The University of Tennessee, Knoxville

Tennessee County Municipal Advisory Service

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Notice

Reference Number: MTAS-1272
Tennessee Code Annotated
Reviewed Date: September 12, 2017
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Notice (Jury of View Procedure)
Notice of the filing of the condemnation petition must be given to each respondent at least 30 days before the taking of any additional steps. T.C.A. § 29-17-104. If the defendant’s name or address is unknown, or if he or she is not a resident of the state, notice should be given as for suits in chancery court. T.C.A. § 29-17-104. [25] Although notice by publication is also authorized for non-residents of the state, the due process clause of the Fourteenth Amendment to the United States Constitution requires more than notice by publication when the name and address of a non-resident defendant are known or very easily ascertainable. [26] The notice should advise the defendant of the filing of the petition and the date scheduled for presenting the petition to the court for issuance of the writ of inquiry. [27]

The notice of the filing of the petition is in lieu of the summons that is normally issued in civil actions. [28] The manner of service of the notice is not specified in the applicable statutes; however, Rule 71 of the Tennessee Rules of Civil Procedure provides that those rules will be applicable to the extent they are not in conflict with or do not contradict or contravene the provisions of the applicable statutes. Therefore, service of the notice, accompanied by a copy of the petition for condemnation, can be accomplished in any manner authorized by Rule 4 of the Tennessee Rules of Civil Procedure. A return of the notice, like a return of a summons, should be completed in compliance with Rule 4.03 of the Tennessee Rules of Civil Procedure.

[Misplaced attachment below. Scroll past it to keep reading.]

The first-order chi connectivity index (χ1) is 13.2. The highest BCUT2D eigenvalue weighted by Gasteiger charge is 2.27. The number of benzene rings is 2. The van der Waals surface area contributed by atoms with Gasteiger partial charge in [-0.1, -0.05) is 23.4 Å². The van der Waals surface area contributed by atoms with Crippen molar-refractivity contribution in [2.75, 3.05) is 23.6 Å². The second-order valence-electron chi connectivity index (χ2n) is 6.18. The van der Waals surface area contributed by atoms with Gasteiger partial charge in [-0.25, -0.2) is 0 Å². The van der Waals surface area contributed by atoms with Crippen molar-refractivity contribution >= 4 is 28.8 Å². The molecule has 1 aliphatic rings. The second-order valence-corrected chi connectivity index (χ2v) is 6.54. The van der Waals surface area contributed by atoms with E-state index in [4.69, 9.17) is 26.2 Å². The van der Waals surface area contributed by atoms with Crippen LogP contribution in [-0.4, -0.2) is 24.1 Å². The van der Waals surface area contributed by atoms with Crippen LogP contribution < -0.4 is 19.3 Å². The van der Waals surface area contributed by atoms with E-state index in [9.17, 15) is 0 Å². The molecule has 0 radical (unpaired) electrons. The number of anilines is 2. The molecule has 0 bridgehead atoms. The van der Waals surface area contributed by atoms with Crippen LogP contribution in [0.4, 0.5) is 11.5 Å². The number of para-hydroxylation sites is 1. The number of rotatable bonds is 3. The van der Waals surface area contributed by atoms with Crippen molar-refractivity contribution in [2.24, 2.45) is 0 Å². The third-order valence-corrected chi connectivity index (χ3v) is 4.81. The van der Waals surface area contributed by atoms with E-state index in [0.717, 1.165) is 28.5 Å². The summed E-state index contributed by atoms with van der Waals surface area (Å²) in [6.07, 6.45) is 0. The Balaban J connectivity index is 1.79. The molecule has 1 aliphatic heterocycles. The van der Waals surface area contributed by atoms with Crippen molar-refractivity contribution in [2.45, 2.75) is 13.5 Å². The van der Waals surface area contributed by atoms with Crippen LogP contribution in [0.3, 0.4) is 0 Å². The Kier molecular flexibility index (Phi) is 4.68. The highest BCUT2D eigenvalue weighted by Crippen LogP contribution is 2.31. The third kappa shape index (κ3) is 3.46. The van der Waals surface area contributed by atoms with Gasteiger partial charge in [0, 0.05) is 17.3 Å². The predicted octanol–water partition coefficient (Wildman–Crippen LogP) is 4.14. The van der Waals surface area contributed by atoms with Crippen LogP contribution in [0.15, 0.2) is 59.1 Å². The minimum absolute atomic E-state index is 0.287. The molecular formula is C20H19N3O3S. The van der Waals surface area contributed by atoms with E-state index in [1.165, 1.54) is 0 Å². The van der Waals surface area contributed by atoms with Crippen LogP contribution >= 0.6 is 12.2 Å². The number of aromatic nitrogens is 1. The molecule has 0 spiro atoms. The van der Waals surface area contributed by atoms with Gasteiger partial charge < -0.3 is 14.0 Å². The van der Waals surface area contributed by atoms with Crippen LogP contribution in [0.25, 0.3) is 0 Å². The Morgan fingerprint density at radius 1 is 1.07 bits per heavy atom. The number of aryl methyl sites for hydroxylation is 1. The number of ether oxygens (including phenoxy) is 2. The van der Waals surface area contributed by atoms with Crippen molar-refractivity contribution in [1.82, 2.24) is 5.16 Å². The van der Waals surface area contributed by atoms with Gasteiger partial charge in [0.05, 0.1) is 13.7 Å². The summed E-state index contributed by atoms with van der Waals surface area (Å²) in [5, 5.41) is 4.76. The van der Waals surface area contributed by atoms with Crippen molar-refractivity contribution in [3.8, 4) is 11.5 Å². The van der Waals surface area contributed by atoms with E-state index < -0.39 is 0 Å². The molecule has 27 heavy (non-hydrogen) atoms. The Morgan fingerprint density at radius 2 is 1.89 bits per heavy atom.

If the right to take has not been challenged within 30 days after the giving of notice, the condemner may take possession of the property. If the right to take is challenged, the court must promptly determine as a matter of law whether there is a right to take. If the court determines there is a right to take, it must issue a writ of possessions if necessary. T.C.A. § 29-17-104.


Notes: 
[25] The due process clause of the Fourteenth Amendment to the United States Constitution does not permit service by publication where the defendant's name is known or is very easily ascertainable. Love v. First National Bank of Clarksville, 646 S.W.2d 163 (Tenn. Ct. App. 1982).

[26] Baggett v. Baggett, 541 S.W.2d 407 (Tenn. 1976).

[27] Griffith and Stokes, supra, at p. 23.

[28] Johnson v. Roane County, 212 Tenn. 433, 370 S.W.2d 496 (1963).

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